Malik

Gender: Masculine
Origin: Arabic ملك
Meaning: “king.”
(MAH-LEEK)

The name is derived from the Arabic word ملك (malik) meaning, “king, chieftain.”

The same word appears in several Semitic languages, including Hebrew, in the form of Melek מֶלֶך. In the Old Testament, Melech is the name of a son of Micah.

In the Arabic-speaking world, this is the general term used to refer to a king or chieftain. It also a common male name among both Muslims and Middle Eastern Christians, usually used in reference to the term Al-Malik which means, “the king” an epithet for God among both Muslims and Christians.

The word also appears in the Armenian language in the form of Melik Մելիկ, which is also used a masculine given name, often shortened to Melo.

As of 2010, Malik was the 99th most popular male name in Bosnia & Herzegovina, (2010). His rankings in other countries are as follows:

  • # 283 (United States, 2010)
  • # 296 (France, 2009)

A feminine form is Malika.

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Basil

Gender: Masculine

The name, coincidentally, has two different origins and meanings.

It could either be from the Greek, Vassilios, which in itself is derived from the Greek Βασιλειος (Basileos), meaning “king.” The words: basilica, basilisk and the name of the herb, Basil, share the same etymology.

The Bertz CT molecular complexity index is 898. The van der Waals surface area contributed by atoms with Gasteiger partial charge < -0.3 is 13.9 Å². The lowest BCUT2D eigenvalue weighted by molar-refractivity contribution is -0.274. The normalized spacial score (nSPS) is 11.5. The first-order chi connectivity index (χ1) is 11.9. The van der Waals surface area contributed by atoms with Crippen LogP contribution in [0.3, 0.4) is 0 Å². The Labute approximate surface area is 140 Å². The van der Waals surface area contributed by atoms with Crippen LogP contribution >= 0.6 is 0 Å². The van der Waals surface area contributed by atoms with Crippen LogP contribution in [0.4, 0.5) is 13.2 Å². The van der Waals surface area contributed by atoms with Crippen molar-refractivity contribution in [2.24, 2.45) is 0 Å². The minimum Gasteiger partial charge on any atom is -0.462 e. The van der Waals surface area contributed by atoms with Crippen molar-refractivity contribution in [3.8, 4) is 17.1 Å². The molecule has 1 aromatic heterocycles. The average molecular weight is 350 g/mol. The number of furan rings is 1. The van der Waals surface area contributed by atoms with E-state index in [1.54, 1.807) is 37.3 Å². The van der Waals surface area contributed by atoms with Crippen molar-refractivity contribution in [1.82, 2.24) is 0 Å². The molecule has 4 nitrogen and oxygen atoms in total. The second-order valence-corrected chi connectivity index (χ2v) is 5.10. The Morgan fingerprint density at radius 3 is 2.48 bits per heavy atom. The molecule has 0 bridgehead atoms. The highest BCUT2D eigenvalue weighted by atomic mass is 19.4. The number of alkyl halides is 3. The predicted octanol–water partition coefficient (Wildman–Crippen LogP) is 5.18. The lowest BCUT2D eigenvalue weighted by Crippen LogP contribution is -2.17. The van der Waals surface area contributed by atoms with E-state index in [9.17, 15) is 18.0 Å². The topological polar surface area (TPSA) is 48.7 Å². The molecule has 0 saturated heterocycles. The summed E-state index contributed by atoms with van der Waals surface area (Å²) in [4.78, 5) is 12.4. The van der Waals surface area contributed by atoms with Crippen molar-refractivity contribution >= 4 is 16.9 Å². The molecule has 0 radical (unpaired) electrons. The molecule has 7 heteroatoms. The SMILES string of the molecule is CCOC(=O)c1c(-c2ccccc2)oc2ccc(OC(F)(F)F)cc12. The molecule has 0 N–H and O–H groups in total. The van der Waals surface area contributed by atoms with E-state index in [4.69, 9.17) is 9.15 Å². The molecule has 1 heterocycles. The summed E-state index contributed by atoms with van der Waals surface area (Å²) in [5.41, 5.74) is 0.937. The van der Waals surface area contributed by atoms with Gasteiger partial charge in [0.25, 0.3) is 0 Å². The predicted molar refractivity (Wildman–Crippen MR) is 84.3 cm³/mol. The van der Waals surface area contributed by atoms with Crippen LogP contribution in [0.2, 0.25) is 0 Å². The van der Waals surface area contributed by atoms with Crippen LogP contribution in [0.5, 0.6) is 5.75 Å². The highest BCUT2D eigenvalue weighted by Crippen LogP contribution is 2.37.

The name was borne by Saint Basil the Great, a 4th-century bishop of Caesarea. He is considered the father of the early Christian Church among both Eastern Orthodox and Roman Catholics.

In Russian Folklore, its feminine version of Vasilisa appears in a popular Russian fairytale, entitled Vasilisa the Beautiful, the tale shares similar features to the Western European Cinderella Story.

The designated name-day is often January 2.

Another etymology of the name is the Arabic باسل (Basil), which means “valiant” or “brave.”

Other forms of the first form, include:

  • Vasil (Bulgarian/Albanian)
  • Veselin (Bulgarian)
  • Bazilije (Croatian)
  • Basil/Bazil (Czech/Slovak)
  • Vasilij (Czech)
  • Pasi (Finnish)
  • Basile (French)
  • Breasal (Gaelic/Irish)
  • Basil/Basilius (German/Dutch)
  • Wassili (German)
  • Basileios Βασιλειος (Greek Ancient)
  • Vasílios Βασίλειος/Vasílis Βασίλης (Greek Modern)
  • Bazil (Hungarian)
  • Vászoly (Hungarian)
  • Vazul (Hungarian)
  • Basile/Basileo (Italian)
  • Basilio (Italian: most common form)
  • Basilius (Latin)
  • Basilijus/Bazilijus (Lithuanian)
  • Vasilii Василии (Old Church Slavonic)
  • Bazyli (Polish)
  • Bazylid/Bazylis (Polish)
  • Bazyliusz (Polish)
  • Wasyl/Wasyli (Polish: archaic forms)
  • Basílio (Portuguese)
  • Vasile (Romanian: Vasilica is a diminutive)
  • Baseli (Romansch)
  • Vasily Василий (Russian: Vaska and Vasya are usually the diminutives)
  • Basili (Sardinian)
  • Vasilije Василије (Serbian)
  • Vasil (Slovak)
  • Bazilij (Slovene)
  • Basilio/Basiléo (Spanish)
  • Vasyl Василь (Ukrainian)

Feminine forms include:

  • Vasilka Василка (Bulgarian)
  • Vasilena/Veselina (Bulgarian)
  • Vesela (Bulgarian)
  • Veliki (Croatian)
  • Basilissa (Greek Ancient/Romansch)
  • Vasiliki Βασιλικη (Greek Modern)
  • Basilia (Italian)
  • Basilea/Basiliola (Italian)
  • Bazilė (Lithuanian)
  • Bazyla/Bazylia/Bazylisa (Polish)
  • Vasilisa Василиса (Russian)
  • Vasylyna Василина (Ukrainian)